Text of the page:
What research opportunities are available in or through the department?
Opportunities for Columbia and Barnard students to perform research in Slavic-related fields are exceptionally rich. The faculty boasts major scholars in Russian, Soviet, and East European history, economics, politics, language and linguistics, Russian literature of all periods, and Russian music. Extensive offerings in Czech, Polish, Balkan (Serbian /Croatian /Bosnian), and Ukrainian language, literature, and culture are also available.
The library of Columbia University and the New York Public Library each have an extensive Russian and Slavic collection; together, they offer a source of materials that is undoubtedly one of the largest in the world. The Bakhmeteff Archive at Columbia is renowned for its collection of archival materials and rare editions related to the history of Russian emigration.
Undergraduates at Columbia and Barnard can apply for the Harriman Institute Undergraduate Fellowships, which provide funding for undergraduates to conduct research in Russia, the former Soviet Bloc, or East Central Europe. The fellowships are awarded twice a year, to fund research trips over the winter and summer vacations. In addition, students may be eligible for other fellowships, such as the Benjamin Gilman International Scholarship of the U.S. Dept. of State, or the Tow Research Fellowship (Barnard only; see Dean Runsdorf for information).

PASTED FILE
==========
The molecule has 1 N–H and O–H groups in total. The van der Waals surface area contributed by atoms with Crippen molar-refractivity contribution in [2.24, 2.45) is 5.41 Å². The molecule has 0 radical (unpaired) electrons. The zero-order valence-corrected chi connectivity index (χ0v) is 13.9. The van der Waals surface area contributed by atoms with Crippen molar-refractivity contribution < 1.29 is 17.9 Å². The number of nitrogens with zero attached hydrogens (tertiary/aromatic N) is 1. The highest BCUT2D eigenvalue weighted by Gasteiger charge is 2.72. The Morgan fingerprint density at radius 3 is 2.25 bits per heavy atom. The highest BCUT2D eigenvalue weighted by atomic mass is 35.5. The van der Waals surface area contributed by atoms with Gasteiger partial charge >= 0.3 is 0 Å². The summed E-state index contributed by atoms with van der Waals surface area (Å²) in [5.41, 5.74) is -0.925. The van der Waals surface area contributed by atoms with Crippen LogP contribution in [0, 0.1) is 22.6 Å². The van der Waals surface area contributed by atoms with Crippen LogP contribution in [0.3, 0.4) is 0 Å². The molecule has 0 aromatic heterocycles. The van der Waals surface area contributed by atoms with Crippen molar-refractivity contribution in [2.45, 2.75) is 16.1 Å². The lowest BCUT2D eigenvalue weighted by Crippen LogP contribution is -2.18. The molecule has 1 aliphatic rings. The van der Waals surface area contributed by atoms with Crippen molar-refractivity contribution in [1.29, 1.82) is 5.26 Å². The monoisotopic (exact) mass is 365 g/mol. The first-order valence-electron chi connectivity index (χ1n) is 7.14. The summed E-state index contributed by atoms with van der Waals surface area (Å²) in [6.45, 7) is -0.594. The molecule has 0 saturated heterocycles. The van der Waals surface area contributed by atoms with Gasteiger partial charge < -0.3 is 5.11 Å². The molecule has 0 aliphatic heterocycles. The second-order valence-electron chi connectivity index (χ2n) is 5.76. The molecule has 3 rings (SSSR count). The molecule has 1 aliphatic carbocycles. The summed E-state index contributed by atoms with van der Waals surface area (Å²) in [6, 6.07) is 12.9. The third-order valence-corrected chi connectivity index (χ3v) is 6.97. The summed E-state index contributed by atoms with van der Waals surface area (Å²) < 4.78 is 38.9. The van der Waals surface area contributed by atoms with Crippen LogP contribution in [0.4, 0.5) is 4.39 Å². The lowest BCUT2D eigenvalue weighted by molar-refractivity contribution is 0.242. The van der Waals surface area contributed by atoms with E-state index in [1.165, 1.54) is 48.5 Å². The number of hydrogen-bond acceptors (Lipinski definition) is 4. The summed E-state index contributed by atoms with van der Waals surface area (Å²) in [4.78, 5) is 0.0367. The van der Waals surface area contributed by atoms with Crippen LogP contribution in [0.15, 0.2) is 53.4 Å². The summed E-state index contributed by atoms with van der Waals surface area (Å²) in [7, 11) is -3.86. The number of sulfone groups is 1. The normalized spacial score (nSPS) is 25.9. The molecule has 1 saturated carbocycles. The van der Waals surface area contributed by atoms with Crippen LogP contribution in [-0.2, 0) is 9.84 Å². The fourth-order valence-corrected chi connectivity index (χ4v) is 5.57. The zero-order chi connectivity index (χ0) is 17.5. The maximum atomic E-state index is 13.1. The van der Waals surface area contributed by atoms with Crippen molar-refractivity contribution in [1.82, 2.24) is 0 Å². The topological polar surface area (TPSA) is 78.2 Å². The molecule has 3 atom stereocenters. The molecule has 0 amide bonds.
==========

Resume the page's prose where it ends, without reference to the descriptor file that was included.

You can pursue your research interests, and make the most of the resources outlined above, by taking advanced seminars, working one-on-one with a member of the faculty (Supervised Individual Research), and/or writing a senior thesis.
How might a sample course of study look?
Depending on how early you decide to pursue a Slavic major, the area of focus you choose, and the courses that are offered in any given year, your individual program could organize itself in a few different ways. Below, we've charted out just a couple of possibilities for each major we offer. You should mix, match, and invent to come up with the program that works for you.
Russian Language and Culture
|Year of Study||Hypothetical Student A||Hypothetical Student B|
Russian Literature and Culture
|Year of Study||Hypothetical Student A||Hypothetical Student B|